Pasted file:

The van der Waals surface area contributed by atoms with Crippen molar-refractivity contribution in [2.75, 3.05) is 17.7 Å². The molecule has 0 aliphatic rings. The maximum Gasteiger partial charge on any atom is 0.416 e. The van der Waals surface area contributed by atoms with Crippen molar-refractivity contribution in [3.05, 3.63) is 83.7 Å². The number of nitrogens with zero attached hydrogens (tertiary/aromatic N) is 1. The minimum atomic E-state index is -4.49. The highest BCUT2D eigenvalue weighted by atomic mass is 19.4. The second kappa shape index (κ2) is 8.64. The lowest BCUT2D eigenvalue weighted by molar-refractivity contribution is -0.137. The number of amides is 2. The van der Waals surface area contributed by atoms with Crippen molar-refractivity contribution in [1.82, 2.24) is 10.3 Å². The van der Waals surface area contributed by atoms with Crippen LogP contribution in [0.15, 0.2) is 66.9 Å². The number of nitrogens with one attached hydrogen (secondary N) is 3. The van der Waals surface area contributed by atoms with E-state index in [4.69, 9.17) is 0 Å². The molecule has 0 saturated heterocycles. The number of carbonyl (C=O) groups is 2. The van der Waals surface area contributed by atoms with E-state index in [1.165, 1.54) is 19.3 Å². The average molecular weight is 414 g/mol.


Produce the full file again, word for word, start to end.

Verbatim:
The van der Waals surface area contributed by atoms with Crippen molar-refractivity contribution in [2.75, 3.05) is 17.7 Å². The molecule has 0 aliphatic rings. The maximum Gasteiger partial charge on any atom is 0.416 e. The van der Waals surface area contributed by atoms with Crippen molar-refractivity contribution in [3.05, 3.63) is 83.7 Å². The number of nitrogens with zero attached hydrogens (tertiary/aromatic N) is 1. The minimum atomic E-state index is -4.49. The highest BCUT2D eigenvalue weighted by atomic mass is 19.4. The second kappa shape index (κ2) is 8.64. The lowest BCUT2D eigenvalue weighted by molar-refractivity contribution is -0.137. The number of amides is 2. The van der Waals surface area contributed by atoms with Crippen molar-refractivity contribution in [1.82, 2.24) is 10.3 Å². The van der Waals surface area contributed by atoms with Crippen LogP contribution in [0.15, 0.2) is 66.9 Å². The number of nitrogens with one attached hydrogen (secondary N) is 3. The van der Waals surface area contributed by atoms with E-state index in [4.69, 9.17) is 0 Å². The molecule has 0 saturated heterocycles. The number of carbonyl (C=O) groups is 2. The van der Waals surface area contributed by atoms with E-state index in [1.165, 1.54) is 19.3 Å². The average molecular weight is 414 g/mol.